delivered, hostilities broke out at Fort Sumter, and Federal Marshals

moved in to the National Bank Note Company’s offices and confiscated the

printing plates. Of the 607 $1,000 Montgomery notes issued, 116 are

known, 9 in Uncirculated condition, and two of those are cancelled.

Perhaps a third of the survivors are virtually unobtainable, locked away

in public and private institutions. The $1,000 notes were signed by

Alexander B. Clitherall as Register and Edward Elmore as Treasurer. The

fiery Mr. Elmore was not a man to be trifled with. Mr. Daniels, the

publisher of a Richmond newspaper, wrote an article claiming that Elmore

was a heavy gambler who was embezzling large sums from the Treasury.

Elmore immediately challenged Daniels to a duel and shot him! This

extraordinary Criswell Type-1 has never been offered publicly or

recorded in any census, and it was probably collected decades before

Confederate paper money rareties were considered to be particularly

valuable. This may account for the fact that other than having been

carefully dismounted from the two stamp hinges that held it to an album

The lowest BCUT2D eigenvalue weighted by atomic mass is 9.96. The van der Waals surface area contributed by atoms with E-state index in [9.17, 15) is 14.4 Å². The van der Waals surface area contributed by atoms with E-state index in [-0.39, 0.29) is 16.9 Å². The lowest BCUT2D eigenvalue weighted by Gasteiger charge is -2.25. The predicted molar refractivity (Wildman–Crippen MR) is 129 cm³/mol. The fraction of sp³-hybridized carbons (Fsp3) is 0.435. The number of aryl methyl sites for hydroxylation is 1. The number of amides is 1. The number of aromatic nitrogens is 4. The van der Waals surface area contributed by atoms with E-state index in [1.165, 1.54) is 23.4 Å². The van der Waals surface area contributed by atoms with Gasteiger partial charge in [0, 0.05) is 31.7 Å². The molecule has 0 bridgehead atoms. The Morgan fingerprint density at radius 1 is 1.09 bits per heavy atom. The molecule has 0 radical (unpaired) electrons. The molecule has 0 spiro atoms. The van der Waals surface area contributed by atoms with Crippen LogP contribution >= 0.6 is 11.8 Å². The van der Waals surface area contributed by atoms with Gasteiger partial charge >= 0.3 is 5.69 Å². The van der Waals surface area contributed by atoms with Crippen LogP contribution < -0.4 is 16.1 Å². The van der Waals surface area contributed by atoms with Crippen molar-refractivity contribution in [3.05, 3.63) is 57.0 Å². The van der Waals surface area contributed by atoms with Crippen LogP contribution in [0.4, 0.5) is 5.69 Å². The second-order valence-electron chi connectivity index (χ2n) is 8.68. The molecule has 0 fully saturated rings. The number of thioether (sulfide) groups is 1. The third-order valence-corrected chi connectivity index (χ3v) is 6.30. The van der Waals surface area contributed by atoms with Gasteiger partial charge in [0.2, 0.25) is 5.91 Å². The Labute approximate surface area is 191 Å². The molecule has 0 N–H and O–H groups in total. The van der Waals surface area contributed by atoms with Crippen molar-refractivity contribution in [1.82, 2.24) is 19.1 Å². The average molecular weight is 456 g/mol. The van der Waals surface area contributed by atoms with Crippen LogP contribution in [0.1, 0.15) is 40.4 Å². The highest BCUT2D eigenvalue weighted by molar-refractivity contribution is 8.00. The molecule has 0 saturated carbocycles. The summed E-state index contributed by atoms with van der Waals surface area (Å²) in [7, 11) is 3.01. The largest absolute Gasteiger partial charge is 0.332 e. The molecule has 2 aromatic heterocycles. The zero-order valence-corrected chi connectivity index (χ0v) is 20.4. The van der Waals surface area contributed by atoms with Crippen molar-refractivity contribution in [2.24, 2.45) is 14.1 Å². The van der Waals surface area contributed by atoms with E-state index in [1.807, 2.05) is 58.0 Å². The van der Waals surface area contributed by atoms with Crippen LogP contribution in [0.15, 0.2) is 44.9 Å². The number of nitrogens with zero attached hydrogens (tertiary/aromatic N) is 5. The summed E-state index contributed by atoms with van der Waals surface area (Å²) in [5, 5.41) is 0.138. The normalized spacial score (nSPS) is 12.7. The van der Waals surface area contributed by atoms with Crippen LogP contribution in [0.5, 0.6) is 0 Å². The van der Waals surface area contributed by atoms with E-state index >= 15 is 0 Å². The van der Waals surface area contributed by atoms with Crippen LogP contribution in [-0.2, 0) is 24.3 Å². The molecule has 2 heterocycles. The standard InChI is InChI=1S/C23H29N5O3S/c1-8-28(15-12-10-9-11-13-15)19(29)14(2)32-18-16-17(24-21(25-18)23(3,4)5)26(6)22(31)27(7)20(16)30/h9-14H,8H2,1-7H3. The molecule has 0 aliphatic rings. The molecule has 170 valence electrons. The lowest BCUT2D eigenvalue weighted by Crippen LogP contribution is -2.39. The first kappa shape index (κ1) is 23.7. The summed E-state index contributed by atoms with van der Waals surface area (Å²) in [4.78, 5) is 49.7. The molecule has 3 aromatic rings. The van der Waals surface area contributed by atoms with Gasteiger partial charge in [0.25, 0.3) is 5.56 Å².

page, the note has never been tampered with in any way. Worthy of a

premium bid.

Sale #271- Lot#35 – Presale Estimate $5,500 and Up – Final Bid $6,500

British statesman, war-time Prime Minister and Nobel laureate

(1874-1965). Choice Typewritten Document Signed /”Winston L.S.

Churchill,”/ 1-1/5 pages, 4to, on parchment, London, January 18, 1957.

Churchill’s signature is penned at the conclusion [partially through

seal] and is witnessed by a solicitor. Bears embossed revenue stamp at

head. A / “Supplemental Agreement”/ to the existing book contract

between /”The Right Honourable Sir Winston Leonard Spencer Churchill

K.G., O.M., C.H., M.P. of Chartwell Westerham in the County of

Kent…and Cassell & Company Limited…in the City of London”/ amending

the existing agreement between them /”to the extent that the Publishers

shall despatch proofs of the Third and Fourth Volumes of ‘A History of

the English-Speaking Peoples’…as soon after the thirty-first day of

January one thousand nine hundred and fifty-seven as the printers can

provide them…Save as aforesaid the provisions of the Principal

Agreement shall remain in full force and effect…_”_/ In exceptionally

fine condition. Churchill’s four-volume work A History of the

English-Speaking Peoples was published between 1956 and 1958, and was